Dakotaraptor Compared to Utahraptor
The vast majority of the dromaeosaurids known were actually rather small when compared to other types of Theropod dinosaur. As a group, these active dinosaurs were geographically widespread with fossil specimens found in Asia, both North and South America and even England (Nuthetes destructor). All species described to date were predatory and they certainly seemed to have been amongst the most adaptable of all the Theropoda. Over the last few years our view of these feathered terrors has changed. They are no longer confined to the role of swift cursorial (running) hunters, scientists have proposed that many members of the Dromaeosauridae were excellent climbers (scansorial), tree dwellers (arboreal) and that a number of them were volant (capable of powered flight or gliding).
Dromaeosaurids like Changyuraptor Seemed to have Filled a Variety of Ecological Niches
Picture Credit: S. Abramowicz
The illustration above depicts the dromaeosaurid Changyuraptor yangi from Liaoning Province (China), it was very probably capable of flight.
Giant Raptors – Gigantism in the Dromaeosauridae
Over the dromaeosaurids long evolutionary history, gigantic forms did evolve and we suspect that Cretaceous-aged strata still hold the undiscovered remains of a number of super-sized dromaeosaurids. With the naming and describing of Dakotaraptor (D. steini), the Hell Creek Formation can now boast a gigantic sized raptor amongst its faunal members. At around five and a half metres in length Dakotaraptor was a sizeable beast, but for the moment, the dinosaur called Utahraptor (U. ostrummaysorum) which roamed what was to become the State of Utah more than fifty million years before Dakotaraptor evolved, is regarded as the largest.
Direct comparisons are difficult, the two individuals that represent Dakotaraptor (a gracile form and a more robust specimen) are known from only fragmentary remains, limb bones, vertebrae including caudal vertebrae, for example. The holotype of Utahraptor is also fragmentary, consisting of some cranial material, a tibia and caudal vertebrae. Some further fossil material assigned to Utahraptor has come to light since Utahraptor ostrummaysorum was formally named and described, but even so, direct comparisons between these two North American giants is difficult.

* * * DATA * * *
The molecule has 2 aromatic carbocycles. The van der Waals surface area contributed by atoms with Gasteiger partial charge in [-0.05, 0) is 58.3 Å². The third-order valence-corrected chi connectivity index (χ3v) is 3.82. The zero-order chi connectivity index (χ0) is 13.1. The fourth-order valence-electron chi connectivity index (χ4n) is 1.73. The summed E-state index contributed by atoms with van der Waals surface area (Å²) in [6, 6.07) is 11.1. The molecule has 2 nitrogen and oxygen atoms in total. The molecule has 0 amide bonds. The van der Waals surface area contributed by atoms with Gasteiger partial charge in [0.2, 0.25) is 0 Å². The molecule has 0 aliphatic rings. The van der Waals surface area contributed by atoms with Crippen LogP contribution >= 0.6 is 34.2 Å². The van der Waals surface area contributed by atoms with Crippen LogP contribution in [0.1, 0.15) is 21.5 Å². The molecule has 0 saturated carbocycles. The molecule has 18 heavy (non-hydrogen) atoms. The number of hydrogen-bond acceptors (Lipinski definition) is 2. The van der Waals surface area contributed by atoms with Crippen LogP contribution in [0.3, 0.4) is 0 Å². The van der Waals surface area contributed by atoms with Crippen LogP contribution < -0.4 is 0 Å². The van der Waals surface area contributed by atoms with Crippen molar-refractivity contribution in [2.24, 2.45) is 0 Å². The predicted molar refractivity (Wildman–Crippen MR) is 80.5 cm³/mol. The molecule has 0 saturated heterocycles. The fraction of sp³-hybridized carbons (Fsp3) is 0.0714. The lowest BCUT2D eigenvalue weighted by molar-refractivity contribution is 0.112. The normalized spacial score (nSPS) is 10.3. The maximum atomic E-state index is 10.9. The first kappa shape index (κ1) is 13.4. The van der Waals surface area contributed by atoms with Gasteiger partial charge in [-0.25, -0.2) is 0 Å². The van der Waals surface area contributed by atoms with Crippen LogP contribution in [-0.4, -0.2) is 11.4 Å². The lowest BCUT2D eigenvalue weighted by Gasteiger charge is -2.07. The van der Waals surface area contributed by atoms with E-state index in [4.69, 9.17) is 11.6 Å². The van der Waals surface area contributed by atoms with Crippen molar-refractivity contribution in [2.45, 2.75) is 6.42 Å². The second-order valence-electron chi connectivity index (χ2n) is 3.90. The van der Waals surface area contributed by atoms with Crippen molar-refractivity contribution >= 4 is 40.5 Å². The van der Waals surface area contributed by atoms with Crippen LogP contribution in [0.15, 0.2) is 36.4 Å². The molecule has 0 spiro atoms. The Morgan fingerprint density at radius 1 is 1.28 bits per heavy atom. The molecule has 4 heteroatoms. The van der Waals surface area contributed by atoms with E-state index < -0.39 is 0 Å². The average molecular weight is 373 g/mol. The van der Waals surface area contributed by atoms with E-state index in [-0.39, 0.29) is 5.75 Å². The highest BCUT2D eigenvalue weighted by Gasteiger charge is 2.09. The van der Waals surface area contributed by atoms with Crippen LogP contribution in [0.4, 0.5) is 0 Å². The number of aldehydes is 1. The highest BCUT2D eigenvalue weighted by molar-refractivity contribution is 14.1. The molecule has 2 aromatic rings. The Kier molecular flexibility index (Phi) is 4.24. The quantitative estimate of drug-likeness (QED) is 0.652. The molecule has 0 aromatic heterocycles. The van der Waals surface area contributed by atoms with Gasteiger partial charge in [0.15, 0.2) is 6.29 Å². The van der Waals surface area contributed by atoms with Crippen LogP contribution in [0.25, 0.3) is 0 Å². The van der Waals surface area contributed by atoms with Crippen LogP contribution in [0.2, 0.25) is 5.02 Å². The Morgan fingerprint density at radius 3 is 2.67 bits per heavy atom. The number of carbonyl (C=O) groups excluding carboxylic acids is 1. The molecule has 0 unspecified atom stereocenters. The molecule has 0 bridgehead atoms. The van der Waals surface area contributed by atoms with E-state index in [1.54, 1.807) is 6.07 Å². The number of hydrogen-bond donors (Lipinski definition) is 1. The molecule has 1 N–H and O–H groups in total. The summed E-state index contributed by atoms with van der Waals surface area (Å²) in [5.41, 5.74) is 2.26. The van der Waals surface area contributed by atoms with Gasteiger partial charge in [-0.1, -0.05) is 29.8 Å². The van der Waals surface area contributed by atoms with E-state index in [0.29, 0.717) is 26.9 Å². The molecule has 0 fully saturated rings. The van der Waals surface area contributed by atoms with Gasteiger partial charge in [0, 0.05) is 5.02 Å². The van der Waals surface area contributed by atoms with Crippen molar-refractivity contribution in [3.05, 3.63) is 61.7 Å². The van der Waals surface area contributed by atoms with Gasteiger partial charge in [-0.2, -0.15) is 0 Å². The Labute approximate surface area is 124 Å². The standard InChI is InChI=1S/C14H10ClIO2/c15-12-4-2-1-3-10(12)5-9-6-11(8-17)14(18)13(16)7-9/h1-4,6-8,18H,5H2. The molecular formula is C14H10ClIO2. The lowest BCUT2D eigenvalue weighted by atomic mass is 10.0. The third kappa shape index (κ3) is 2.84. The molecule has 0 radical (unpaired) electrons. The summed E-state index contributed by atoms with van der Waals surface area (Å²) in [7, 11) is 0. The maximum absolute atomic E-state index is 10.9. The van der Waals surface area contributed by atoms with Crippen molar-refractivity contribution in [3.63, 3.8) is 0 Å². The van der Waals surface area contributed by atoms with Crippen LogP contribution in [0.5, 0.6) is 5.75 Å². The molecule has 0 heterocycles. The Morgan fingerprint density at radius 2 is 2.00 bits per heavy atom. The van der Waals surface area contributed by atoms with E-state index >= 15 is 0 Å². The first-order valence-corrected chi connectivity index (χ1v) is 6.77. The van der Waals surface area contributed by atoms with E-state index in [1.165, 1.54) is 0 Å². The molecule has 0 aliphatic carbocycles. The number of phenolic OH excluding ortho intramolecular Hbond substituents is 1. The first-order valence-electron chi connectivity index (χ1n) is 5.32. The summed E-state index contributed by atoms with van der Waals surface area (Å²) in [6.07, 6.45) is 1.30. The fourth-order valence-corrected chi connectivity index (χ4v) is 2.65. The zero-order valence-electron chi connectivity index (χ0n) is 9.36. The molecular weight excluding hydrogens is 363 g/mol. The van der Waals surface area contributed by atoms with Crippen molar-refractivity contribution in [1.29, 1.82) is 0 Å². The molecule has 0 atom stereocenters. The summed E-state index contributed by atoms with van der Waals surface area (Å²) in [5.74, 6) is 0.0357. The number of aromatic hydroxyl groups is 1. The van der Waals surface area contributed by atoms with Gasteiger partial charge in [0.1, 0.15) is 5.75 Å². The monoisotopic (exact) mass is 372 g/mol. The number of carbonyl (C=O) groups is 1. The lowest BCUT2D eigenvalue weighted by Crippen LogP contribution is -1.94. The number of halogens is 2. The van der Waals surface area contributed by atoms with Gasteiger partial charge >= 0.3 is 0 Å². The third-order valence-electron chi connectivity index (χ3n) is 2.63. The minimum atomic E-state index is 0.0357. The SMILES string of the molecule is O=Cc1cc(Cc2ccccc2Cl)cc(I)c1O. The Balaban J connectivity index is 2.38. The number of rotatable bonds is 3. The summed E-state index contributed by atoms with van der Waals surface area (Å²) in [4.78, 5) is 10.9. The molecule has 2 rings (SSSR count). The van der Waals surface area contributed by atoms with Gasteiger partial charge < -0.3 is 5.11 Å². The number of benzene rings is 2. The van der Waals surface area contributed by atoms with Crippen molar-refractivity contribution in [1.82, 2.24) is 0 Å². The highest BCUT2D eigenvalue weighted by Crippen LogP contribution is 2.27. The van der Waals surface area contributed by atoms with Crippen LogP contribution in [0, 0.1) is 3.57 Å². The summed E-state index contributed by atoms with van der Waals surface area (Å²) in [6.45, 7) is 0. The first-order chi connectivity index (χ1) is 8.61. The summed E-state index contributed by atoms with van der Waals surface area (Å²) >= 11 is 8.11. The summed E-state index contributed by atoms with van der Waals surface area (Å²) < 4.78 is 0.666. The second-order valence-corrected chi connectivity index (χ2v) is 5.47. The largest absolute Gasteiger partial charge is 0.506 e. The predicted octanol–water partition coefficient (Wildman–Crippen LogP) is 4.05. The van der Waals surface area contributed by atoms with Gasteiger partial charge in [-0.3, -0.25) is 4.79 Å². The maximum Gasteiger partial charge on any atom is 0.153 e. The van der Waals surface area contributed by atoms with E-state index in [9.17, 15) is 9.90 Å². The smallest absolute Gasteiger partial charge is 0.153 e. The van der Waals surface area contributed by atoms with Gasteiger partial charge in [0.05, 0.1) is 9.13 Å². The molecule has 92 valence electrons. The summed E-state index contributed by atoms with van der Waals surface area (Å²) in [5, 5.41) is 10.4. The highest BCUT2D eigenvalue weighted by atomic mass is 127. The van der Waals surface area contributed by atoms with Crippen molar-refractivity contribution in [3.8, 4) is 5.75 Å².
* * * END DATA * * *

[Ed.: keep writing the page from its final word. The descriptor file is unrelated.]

Ironically, there is one part of these two dinosaurs that we can compare and contrast. The famous sickle-toe killing claw, what is termed the pedal ungual II.
The Sickle-Toe Claws of Utahraptor and Dakotaraptor Compared
Picture Credit: Robert DePalma with additional annotation by Everything Dinosaur
In the photograph above, a cast of the second toe claw of Utahraptor (left) is compared to that of Dakotaraptor (right). The claws are very similar in size, although the degree of curvature is different. In addition, Dakotaraptor had a more pronounced flexor tubercle (the ringed area in the photograph). This would suggest that the second toe claw of Dakotaraptor was highly mobile dorsoventrally (it could be moved up and down really well). This might indicate that Dakotaraptor, already nick-named D-raptor, was more capable of slashing with its second toe and with some considerable force too.
When the proposed femur to tibia bone ratios are compared between Utahraptor and Dakotaraptor, it can be seen that D. steini had body proportions very similar to the much smaller dromaeosaurids such as Dromaeosaurus. Utahraptor’s hind legs seem to have been more robust and as a result Utahraptor may have been a heavier animal, but in a sprint Dakotaraptor probably had the edge. Both dinosaurs could very probably outrun even the most talented athlete.
The presence of this new predator expands the record of Theropod diversity in Late Cretaceous Laramidia, adding a new dimension to the ecology and food chains that likely occurred in North America towards the end of the Mesozoic.
Why Dakotaraptor steini?
The genus name translates as “robber or thief from Dakota”, whereas the trivial name honours American palaeontologist Walter W. Stein.